Today, just a short followup on last week’s post, about planning stories.
The previous post, about structuring your story, was itself a followup to a previous note I sent to NewsBlaze writers, about layout and subheadings.
This week, I wrote a story using that “CopyBlogger” planning method, and I liked the results I got. I think I did a better job of the story than I would have done otherwise, so it helped me. Kudos to Pamela Wilson at CopyBlogger.com
Today, I just want to show you what I did when editing some stories, just before they were published, but Judy and I can retrofit structure into published stories, and we do sometimes.
Show Readers What They Will Get
This story, by Robert D Ashford, was perfect for the “split it up with subheadings” method. Robert’s story had five things he wanted the reader to take note of, so adding the five subheadings made it really easy for readers to see what they were getting. The sections were relatively small, so that stops the story from looking intimidating in any way.
It is easy to see how the subheads break it up: Story With Subheads
If you like Robert’s story, I hope you will tell others.
Plain Jane Story
Now just look at a story we didn’t add subheads to – most of them don’t have the subhead structure – and you will see that it doesn’t look as inviting as Robert’s story does. Story Without Subheads
We can’t always add subheadings, especially for really short stories, but even one subheading makes a difference. We can do it in most stories that are more than five paragraphs.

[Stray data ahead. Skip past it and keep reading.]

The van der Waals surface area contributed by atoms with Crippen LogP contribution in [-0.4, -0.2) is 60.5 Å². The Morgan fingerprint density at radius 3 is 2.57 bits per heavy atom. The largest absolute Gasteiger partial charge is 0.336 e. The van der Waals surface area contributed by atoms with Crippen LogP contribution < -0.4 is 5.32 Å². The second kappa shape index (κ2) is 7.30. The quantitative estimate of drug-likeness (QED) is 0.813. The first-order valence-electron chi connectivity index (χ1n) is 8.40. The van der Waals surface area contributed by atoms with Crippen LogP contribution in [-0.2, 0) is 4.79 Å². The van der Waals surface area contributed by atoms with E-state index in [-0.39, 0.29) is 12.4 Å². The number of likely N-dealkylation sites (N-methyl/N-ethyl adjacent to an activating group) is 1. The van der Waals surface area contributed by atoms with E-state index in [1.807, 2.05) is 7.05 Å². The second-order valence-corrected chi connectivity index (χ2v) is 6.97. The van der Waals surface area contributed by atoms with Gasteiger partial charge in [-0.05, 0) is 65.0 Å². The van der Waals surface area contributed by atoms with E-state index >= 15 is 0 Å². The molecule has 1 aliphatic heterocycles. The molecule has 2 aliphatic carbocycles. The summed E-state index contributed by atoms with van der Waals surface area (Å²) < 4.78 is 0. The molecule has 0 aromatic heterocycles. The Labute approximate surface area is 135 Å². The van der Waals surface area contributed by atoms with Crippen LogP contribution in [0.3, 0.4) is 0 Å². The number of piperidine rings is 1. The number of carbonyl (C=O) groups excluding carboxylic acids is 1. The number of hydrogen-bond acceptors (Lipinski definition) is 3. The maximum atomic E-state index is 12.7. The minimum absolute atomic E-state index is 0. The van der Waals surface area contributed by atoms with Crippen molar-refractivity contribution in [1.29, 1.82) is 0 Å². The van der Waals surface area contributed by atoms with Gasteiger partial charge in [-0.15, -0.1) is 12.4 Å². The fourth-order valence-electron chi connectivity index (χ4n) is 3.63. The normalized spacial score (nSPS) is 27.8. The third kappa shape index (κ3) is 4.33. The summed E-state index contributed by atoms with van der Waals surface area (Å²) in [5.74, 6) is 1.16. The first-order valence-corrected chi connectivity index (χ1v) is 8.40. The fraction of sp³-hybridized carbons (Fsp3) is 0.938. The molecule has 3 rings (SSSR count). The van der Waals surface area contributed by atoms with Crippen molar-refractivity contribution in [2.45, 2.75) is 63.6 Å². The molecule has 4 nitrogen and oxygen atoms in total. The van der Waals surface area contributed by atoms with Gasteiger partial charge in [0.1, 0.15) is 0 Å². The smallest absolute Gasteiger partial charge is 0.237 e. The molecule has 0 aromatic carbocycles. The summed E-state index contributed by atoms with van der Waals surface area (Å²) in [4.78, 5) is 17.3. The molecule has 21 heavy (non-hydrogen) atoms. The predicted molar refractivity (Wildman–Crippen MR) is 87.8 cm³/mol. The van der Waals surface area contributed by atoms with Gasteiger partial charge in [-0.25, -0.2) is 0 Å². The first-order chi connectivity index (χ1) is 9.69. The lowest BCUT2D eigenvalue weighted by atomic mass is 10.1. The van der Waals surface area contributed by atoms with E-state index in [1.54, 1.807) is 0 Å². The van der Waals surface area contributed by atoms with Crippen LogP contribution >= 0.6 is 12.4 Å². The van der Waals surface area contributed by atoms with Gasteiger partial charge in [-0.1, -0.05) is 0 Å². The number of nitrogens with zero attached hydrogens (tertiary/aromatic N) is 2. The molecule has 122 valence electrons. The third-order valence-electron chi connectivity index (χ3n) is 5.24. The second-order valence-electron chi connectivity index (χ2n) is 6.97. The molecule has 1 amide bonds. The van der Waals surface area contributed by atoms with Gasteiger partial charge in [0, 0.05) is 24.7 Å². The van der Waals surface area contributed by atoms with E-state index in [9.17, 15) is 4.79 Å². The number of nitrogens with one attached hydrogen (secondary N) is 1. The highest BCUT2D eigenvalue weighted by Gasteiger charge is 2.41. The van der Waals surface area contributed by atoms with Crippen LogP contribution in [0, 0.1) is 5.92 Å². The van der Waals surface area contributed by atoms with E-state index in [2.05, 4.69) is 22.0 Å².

Indenting and Italicizing
See also this different structure, in a story by Mina.
There are no subheadings, but there is a photo and there are indented italicized quotes. That helps too, but subheads could have made a big difference to this story, because it is long enough.I think subheads would have made it much more readable, but I’m not adding them, so you can see the difference.
Many Mina stories also have one really great extra, she links out to another of her stories, or to another NewsBlaze story that gives information relevant to the current story. The links usually are not prominent, but they do work to get readers to see another story, or some background. (and search engines follow them, so linking to another important story is a good idea for that reason too)
Sidebar and Midbar
The final things I want to show you are the “MidBar” and “Sidebar.” Occasionally, we add a sidebar, with relevant information, usually links to related stories.
See Shib’s story: Secret Dossier of Land Dispute Between India and Bangladesh
The sidebar is on the right side, about 11 paragraphs down.
Here are two stories with a new thing we added a month ago, the midbar.
Dwight Schwab’s political opinion
Martha Rosenberg’s Big Pharma story, with subheads, a picture and a midbar.
The midbar is used as a “reinforcement” of a point to be made. A lot different to a subheading, when done well, it makes a nice break in visual structure of the story.
Please let me know what you think.